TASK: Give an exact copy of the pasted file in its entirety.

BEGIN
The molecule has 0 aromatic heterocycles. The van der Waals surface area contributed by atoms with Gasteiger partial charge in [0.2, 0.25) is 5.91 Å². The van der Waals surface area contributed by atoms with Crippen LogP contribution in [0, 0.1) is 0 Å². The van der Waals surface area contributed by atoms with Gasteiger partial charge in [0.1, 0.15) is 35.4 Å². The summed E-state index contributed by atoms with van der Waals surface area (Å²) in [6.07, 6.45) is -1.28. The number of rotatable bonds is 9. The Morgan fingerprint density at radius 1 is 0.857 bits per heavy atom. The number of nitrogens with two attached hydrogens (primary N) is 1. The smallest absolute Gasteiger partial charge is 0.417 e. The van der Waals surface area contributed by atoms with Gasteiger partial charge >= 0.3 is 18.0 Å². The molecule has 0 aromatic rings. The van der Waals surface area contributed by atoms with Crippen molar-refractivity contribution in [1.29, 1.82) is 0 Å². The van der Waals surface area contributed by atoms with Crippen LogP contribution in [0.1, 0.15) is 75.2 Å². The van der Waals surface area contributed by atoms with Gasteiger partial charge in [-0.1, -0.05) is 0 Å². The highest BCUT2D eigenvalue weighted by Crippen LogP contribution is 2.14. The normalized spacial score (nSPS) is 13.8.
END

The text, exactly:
The molecule has 0 aromatic heterocycles. The van der Waals surface area contributed by atoms with Gasteiger partial charge in [0.2, 0.25) is 5.91 Å². The van der Waals surface area contributed by atoms with Crippen LogP contribution in [0, 0.1) is 0 Å². The van der Waals surface area contributed by atoms with Gasteiger partial charge in [0.1, 0.15) is 35.4 Å². The summed E-state index contributed by atoms with van der Waals surface area (Å²) in [6.07, 6.45) is -1.28. The number of rotatable bonds is 9. The Morgan fingerprint density at radius 1 is 0.857 bits per heavy atom. The number of nitrogens with two attached hydrogens (primary N) is 1. The smallest absolute Gasteiger partial charge is 0.417 e. The van der Waals surface area contributed by atoms with Gasteiger partial charge >= 0.3 is 18.0 Å². The molecule has 0 aromatic rings. The van der Waals surface area contributed by atoms with Crippen molar-refractivity contribution in [1.29, 1.82) is 0 Å². The van der Waals surface area contributed by atoms with Crippen LogP contribution in [0.1, 0.15) is 75.2 Å². The van der Waals surface area contributed by atoms with Gasteiger partial charge in [-0.1, -0.05) is 0 Å². The highest BCUT2D eigenvalue weighted by Crippen LogP contribution is 2.14. The normalized spacial score (nSPS) is 13.8.